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Consequence is a risk management metric designed to
consider the question: 'What is the outcome of a threat
striking?' For example, the consequence of a fire damaging
a call centre is that staff may be injured. So, a consequence
category with a scale would be consulted to determine
a consequence level. In this example, the consequence
category of staff safety or OHS might have a five-tiered
scale, where Level 1 might describe minor injuries such as
cuts and abrasions, and Level 5 might describe the death
of one or more people.
On the other hand, impact is a business continuity metric
designed to consider the question: 'What is the outcome
if the business activity stops?' If fire damaged the call
centre, then the impact of not providing the service to the
customers may be that the customers find another provider
and never return. In this example, the impact category of
market share may have a five-tiered scale, where Level 1
might describe a small percentage of sales permanently
lost (for example, five per cent) as customers move to
other suppliers, and Level 5 might describe a catastrophic
percentage of lost customers (for example, 25 per cent) that
would cause the organisation to fail.
Unlike consequence, impact in a BC context has an
additional dimension: time. The impact of the call centre
stopping (regardless of the cause) for one day, then one
week, then one month, is a growing loss of market share.
On the other hand, once the fire has been extinguished,
additional staff are not injured some time later.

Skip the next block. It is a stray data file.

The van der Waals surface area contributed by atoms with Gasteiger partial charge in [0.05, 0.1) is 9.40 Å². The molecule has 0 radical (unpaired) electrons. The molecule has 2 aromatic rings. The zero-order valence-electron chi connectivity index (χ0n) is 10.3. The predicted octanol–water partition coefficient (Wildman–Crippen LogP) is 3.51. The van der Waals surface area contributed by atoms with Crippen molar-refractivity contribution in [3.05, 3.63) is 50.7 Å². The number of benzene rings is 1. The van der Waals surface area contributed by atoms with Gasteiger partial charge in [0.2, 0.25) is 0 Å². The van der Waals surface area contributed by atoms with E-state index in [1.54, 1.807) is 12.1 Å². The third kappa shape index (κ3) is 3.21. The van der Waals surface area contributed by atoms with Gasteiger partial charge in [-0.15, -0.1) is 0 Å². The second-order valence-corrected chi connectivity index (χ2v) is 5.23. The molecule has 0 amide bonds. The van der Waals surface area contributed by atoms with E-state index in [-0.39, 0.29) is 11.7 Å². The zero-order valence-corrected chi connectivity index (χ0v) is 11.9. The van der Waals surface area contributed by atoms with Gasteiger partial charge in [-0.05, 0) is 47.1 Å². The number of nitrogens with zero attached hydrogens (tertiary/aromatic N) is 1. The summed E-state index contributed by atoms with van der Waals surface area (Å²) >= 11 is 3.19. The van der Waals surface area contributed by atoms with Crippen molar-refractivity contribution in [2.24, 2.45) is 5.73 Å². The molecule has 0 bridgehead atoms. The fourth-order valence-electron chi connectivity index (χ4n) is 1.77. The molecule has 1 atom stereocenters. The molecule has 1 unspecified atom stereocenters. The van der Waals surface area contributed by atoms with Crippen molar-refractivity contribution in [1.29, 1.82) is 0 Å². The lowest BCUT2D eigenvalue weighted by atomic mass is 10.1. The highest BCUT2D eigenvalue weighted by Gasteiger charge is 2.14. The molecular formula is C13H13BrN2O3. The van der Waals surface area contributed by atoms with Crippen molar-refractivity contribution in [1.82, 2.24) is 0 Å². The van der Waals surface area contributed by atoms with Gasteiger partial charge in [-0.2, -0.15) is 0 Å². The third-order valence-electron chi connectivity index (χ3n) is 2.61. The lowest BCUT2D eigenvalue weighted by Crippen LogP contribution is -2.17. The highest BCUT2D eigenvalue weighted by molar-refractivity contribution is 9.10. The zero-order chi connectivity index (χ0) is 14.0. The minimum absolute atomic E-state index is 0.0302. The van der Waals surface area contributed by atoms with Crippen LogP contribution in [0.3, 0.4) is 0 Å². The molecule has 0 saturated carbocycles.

When determining how time-critical a business activity is,
risk managers consider the likelihood of the threat striking:
what is the probability or chance of a fire damaging the call
centre, which, when combined with a consequence scale,
results in a risk rating?
It is incredibly risky to develop a business continuity
strategy based on the risk of a threat striking. Why?
Because knowing that there's a possibility of being struck
by fire once every four years doesn't stop you from having
a fire next week, or being hit by another threat that no-one
has thought of. The impact of an activity stopping is not
influenced by the likelihood of a threat happening. This is
why those responsible for BCM struggle with standards
and guidelines that require the business impact analysis
to include likelihood when determining business activity
To be clear, I am not advocating that BC should replace risk
management. On the contrary; I'm a firm believer that risk
assessment is fundamentally important, as we must protect
the organisation from threats. My point is that the risk
framework should not define the continuity requirements. I
find two common mistakes when undertaking a business
impact analysis (BIA) driven from a risk management
1. The categories are defined and tiered for a risk
management conversation; that is, they are threat-
based consequence categories.
2. The definition of each tier contains subjective terms; for
example, 'serious', 'small', 'significant', 'major', 'many',
If this applies to your BIA framework, I urge you to
re-evaluate your impact categories and scale definitions.
Once you have the right basis for your BC capability, you
need to make sure that you have the right BC capability
for your organisation's requirements. When thinking about
right-sizing your organisation's BC capability, there are
two spheres of cost for consideration: the cost of the
operational disruption, and the cost of the continuity
capability implemented. Hopefully, the link between these
two spheres is strong in your organisation -- sadly, I see
many organisations in which this is not the case.
The cost of operational disruption over time can be
In September 2013, a survey of 2316 BC and IT security
professionals in 37 countries across 20 industries found that:
1. a minor outage of 20 minutes resulted (on average) in a
$1 million cost
2. a moderate outage of two hours resulted (on average)
in a $4.25 million cost
3. a substantial outage of seven hours resulted (on
average) in a $14.25 million cost.
The survey split the costs into the following categories:
• Business costs
3 reputation and brand damage
3 lost productivity
3 lost revenue due to system availability problems
3 compliance and regulatory failure
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